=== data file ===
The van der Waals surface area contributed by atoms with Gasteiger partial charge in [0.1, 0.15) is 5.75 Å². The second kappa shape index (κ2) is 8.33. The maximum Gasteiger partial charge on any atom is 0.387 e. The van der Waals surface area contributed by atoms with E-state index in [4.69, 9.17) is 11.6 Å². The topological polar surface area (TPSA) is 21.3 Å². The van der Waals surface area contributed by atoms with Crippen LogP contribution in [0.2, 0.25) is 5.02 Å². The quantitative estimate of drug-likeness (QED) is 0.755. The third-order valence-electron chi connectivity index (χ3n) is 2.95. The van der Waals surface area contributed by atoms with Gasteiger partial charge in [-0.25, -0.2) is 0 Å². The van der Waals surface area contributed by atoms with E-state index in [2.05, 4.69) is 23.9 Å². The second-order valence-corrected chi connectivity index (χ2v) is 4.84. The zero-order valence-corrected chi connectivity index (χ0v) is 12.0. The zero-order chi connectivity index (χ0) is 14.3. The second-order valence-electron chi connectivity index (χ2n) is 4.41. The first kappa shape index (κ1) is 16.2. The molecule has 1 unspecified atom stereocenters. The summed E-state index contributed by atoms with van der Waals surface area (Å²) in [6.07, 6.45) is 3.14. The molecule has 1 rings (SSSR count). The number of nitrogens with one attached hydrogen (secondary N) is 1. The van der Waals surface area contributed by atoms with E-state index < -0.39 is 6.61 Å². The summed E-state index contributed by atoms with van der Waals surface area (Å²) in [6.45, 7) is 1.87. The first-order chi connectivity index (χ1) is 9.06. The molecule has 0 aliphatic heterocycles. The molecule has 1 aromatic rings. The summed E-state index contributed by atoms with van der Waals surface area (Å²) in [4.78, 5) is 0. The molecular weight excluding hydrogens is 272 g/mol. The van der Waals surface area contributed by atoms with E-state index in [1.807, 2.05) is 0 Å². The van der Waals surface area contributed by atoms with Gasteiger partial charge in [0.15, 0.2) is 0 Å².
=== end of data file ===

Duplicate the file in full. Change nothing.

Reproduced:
The van der Waals surface area contributed by atoms with Gasteiger partial charge in [0.1, 0.15) is 5.75 Å². The second kappa shape index (κ2) is 8.33. The maximum Gasteiger partial charge on any atom is 0.387 e. The van der Waals surface area contributed by atoms with E-state index in [4.69, 9.17) is 11.6 Å². The topological polar surface area (TPSA) is 21.3 Å². The van der Waals surface area contributed by atoms with Crippen LogP contribution in [0.2, 0.25) is 5.02 Å². The quantitative estimate of drug-likeness (QED) is 0.755. The third-order valence-electron chi connectivity index (χ3n) is 2.95. The van der Waals surface area contributed by atoms with Gasteiger partial charge in [-0.25, -0.2) is 0 Å². The van der Waals surface area contributed by atoms with E-state index in [2.05, 4.69) is 23.9 Å². The second-order valence-corrected chi connectivity index (χ2v) is 4.84. The zero-order valence-corrected chi connectivity index (χ0v) is 12.0. The zero-order chi connectivity index (χ0) is 14.3. The second-order valence-electron chi connectivity index (χ2n) is 4.41. The first kappa shape index (κ1) is 16.2. The molecule has 1 unspecified atom stereocenters. The summed E-state index contributed by atoms with van der Waals surface area (Å²) in [6.07, 6.45) is 3.14. The molecule has 1 rings (SSSR count). The number of nitrogens with one attached hydrogen (secondary N) is 1. The van der Waals surface area contributed by atoms with E-state index < -0.39 is 6.61 Å². The summed E-state index contributed by atoms with van der Waals surface area (Å²) in [6.45, 7) is 1.87. The first-order chi connectivity index (χ1) is 9.06. The molecule has 0 aliphatic heterocycles. The molecule has 1 aromatic rings. The summed E-state index contributed by atoms with van der Waals surface area (Å²) in [4.78, 5) is 0. The molecular weight excluding hydrogens is 272 g/mol. The van der Waals surface area contributed by atoms with E-state index in [1.807, 2.05) is 0 Å². The van der Waals surface area contributed by atoms with Gasteiger partial charge in [0.15, 0.2) is 0 Å².